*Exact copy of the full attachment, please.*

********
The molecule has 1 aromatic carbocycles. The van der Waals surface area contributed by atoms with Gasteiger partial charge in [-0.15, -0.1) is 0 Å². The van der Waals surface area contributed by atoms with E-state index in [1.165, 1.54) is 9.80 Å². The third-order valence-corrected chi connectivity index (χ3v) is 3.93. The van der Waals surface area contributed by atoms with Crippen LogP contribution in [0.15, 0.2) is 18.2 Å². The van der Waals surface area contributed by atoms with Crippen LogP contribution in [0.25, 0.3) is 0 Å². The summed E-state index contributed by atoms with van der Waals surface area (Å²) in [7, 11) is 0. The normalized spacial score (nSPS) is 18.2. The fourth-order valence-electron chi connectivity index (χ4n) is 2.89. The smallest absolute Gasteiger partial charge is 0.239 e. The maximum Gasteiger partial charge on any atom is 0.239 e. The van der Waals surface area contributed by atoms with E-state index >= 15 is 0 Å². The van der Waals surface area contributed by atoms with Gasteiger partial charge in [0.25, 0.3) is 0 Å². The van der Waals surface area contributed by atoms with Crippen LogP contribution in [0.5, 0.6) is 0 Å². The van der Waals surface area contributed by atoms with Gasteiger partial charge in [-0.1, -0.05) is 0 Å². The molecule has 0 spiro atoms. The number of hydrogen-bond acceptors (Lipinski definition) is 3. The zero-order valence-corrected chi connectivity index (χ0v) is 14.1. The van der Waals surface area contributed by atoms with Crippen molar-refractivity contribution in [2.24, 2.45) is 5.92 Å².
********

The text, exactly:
The molecule has 1 aromatic carbocycles. The van der Waals surface area contributed by atoms with Gasteiger partial charge in [-0.15, -0.1) is 0 Å². The van der Waals surface area contributed by atoms with E-state index in [1.165, 1.54) is 9.80 Å². The third-order valence-corrected chi connectivity index (χ3v) is 3.93. The van der Waals surface area contributed by atoms with Crippen LogP contribution in [0.15, 0.2) is 18.2 Å². The van der Waals surface area contributed by atoms with Crippen LogP contribution in [0.25, 0.3) is 0 Å². The summed E-state index contributed by atoms with van der Waals surface area (Å²) in [7, 11) is 0. The normalized spacial score (nSPS) is 18.2. The fourth-order valence-electron chi connectivity index (χ4n) is 2.89. The smallest absolute Gasteiger partial charge is 0.239 e. The maximum Gasteiger partial charge on any atom is 0.239 e. The van der Waals surface area contributed by atoms with E-state index >= 15 is 0 Å². The van der Waals surface area contributed by atoms with Gasteiger partial charge in [0.25, 0.3) is 0 Å². The van der Waals surface area contributed by atoms with Crippen LogP contribution in [0.5, 0.6) is 0 Å². The van der Waals surface area contributed by atoms with Gasteiger partial charge in [-0.1, -0.05) is 0 Å². The molecule has 0 spiro atoms. The number of hydrogen-bond acceptors (Lipinski definition) is 3. The zero-order valence-corrected chi connectivity index (χ0v) is 14.1. The van der Waals surface area contributed by atoms with Crippen molar-refractivity contribution in [2.24, 2.45) is 5.92 Å².